If this has ever happened to you, you’ve probably fallen into the trap of digging in for extra volume. Practicing by yourself at home is one thing, even rehearsing with your band you can get your tone and volume levels the way you want them, but in a live room full of hot sweaty bodies, the dynamics change considerably. A lot of the overtones will be absorbed or drowned out, and even though you may have cranked your rig to the point of thermal overload, you still just can’t hear yourself quite right.

Now before you switch off completely, this is not another “we hate the sound guy (or gal)” post, because in reality it doesn’t have a lot to do with them. Most of the gigs I play, my FOH sound is basically redundant compared to what’s blaring out of my cab and I can hear myself just fine, yet I have still suffered my fair share of post-gig bleeders.

Nowadays, however, I avoid them through a combination of technique and wisdom, and I’ve lived welt-free ever since.


Tim Commerford

Digging in can be a good technique to have under your belt, especially if you cheaped out on buying that overdrive pedal you really should have for that one section of that one song. When done right, it can be useful for all those punchy funk highlights, and you can crank it out all night if you want to. Here is how to dig in properly:

  • Instead of pushing down and sweeping your finger across the string, which is why you get blisters, use the same “feathering” motion as normal, but curl your fingers to adjust the angle of attack. Instead of tickling the very top of the string, tickle its belly instead. This is a more sustainable way to get the pump and growl without mutilating yourself. It’s hard to get used to at first, but think of it as the half-way point between popping and fingering.
  • Move away from the bridge. If you’re digging in for tone, you won’t play fast, so you don’t need the speed advantage. Move closer to the fretboard so the strings have the extra play, which will be easier on your fingers.

I use this technique whenever I play “Give It Away” (Chili Peppers) and it sounds amazeballs. Well…. I think it does.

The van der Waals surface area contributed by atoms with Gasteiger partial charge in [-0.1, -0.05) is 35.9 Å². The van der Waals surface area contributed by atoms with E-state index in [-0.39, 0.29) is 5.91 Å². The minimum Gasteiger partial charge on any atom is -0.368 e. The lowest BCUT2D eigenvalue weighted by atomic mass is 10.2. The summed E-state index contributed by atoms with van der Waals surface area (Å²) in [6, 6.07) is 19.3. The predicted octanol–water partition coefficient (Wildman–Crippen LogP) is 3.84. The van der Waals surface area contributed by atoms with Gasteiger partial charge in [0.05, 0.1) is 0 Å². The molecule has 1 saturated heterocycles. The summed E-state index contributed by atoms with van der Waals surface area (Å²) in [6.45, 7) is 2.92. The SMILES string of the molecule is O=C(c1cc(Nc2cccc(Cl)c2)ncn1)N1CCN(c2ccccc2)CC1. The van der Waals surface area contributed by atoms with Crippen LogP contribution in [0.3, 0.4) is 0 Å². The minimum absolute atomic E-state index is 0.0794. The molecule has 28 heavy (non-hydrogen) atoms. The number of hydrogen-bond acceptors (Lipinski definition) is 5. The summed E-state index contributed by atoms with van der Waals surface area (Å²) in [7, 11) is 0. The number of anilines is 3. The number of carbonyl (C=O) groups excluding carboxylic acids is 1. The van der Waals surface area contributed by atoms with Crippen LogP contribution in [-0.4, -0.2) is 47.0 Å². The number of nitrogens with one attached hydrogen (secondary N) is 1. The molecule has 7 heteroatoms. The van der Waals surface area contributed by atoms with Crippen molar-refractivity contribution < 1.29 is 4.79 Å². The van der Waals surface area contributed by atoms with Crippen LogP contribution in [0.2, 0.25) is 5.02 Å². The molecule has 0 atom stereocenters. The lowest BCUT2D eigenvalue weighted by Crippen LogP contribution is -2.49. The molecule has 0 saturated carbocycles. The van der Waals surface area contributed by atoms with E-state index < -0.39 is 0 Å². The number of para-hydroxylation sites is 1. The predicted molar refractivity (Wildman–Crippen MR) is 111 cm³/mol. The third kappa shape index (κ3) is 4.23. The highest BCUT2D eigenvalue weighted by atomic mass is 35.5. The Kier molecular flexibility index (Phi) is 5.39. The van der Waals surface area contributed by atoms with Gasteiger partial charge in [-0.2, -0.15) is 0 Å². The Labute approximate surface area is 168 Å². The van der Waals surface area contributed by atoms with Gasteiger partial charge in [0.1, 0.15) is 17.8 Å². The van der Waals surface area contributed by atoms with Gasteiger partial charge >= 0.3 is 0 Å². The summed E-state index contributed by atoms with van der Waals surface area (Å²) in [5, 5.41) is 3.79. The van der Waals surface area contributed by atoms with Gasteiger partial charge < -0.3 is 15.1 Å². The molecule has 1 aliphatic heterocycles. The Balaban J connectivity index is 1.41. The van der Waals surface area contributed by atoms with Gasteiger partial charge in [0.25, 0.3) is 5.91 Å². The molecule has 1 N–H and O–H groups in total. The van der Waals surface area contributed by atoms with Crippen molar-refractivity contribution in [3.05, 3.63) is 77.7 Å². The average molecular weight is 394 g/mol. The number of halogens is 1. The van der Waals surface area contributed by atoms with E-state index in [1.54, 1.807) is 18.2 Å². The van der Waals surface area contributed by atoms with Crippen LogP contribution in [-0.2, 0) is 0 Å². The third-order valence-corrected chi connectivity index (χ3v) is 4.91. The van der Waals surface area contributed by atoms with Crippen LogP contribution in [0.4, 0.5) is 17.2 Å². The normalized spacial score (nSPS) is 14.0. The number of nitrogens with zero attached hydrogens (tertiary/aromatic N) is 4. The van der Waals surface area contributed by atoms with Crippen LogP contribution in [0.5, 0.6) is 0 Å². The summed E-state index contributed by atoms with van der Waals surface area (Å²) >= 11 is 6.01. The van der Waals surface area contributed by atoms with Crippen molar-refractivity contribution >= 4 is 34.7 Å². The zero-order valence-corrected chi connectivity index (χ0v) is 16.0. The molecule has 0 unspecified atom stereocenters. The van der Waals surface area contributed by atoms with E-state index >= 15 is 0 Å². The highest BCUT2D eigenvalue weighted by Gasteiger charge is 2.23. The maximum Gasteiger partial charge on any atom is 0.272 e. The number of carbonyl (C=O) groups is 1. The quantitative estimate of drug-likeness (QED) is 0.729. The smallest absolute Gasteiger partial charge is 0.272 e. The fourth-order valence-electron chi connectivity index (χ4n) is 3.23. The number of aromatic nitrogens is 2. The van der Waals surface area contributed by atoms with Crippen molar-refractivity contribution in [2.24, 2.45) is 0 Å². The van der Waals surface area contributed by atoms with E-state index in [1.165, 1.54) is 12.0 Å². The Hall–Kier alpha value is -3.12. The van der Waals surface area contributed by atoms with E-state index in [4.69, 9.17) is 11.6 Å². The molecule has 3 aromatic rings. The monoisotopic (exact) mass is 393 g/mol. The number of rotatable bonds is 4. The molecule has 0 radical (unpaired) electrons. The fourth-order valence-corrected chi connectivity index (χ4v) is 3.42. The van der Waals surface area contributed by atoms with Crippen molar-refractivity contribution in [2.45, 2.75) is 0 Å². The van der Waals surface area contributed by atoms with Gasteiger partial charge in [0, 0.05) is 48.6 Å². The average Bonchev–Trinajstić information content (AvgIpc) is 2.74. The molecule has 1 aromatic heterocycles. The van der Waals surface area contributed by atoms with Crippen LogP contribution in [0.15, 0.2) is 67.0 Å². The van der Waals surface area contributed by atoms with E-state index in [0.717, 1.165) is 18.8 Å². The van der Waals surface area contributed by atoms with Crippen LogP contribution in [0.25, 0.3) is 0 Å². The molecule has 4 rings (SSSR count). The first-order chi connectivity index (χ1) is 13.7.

If you find you can’t hear yourself very well, or perhaps are just super-excited because you’re finally playing a gig, you may be unconsciously digging in, and most likely doing it wrong. Keep paying a little bit of attention to your technique in amongst the groove and the vibe and the hot sweaty bodies:

  • If you catch yourself mashing the strings like they’re a game of whack-a-mole, you can either (a) stop doing it, (b) correct yourself so you’re digging in properly, or (c) unplug your bass, throw it at the drummer’s head and kick your rig over, screaming that you can’t work under these conditions as you storm off stage. I generally go with option (b).
  • If the problem is that you actually can’t hear yourself, try stepping back so your legs are physically touching your cab. I don’t know why, but this always works for me.
  • You can tar and feather me later, but if your problem is you just can’t hear the tone you spent a whole afternoon on your parametric EQ for, try having a little faith in the sound guy (or gal). If they have you through a DI, insist that they DI you out of your preamp and not straight from your bass. This way all your lovely nuanced overtones can be taken care of by the FOH, and you can pay attention to where you’re at in the song.

Hopefully armed with some of the above info, your fingers don’t need to be the latest casualty in the unending war for monitor bandwidth!

Sam Lloyd has been playing bass for over 20 years, and has been gigging since the late 90s. He is also a professional blogger, and runs a successful communications/PR business.

After learning several instruments and completing a music degree in jazz vocals in 2000, he finally accepted that he’s just a bass player, and now devotes his musical energies solely to all things bass.

He lives in Adelaide, Australia with his wife, two boys and a very mischievous puppy. He currently plays for Dom’s Garage, an originals and covers rock band playing various venues around Adelaide. His proudest musical achievement is finally convincing the drummer there are bars of five in Black Dog.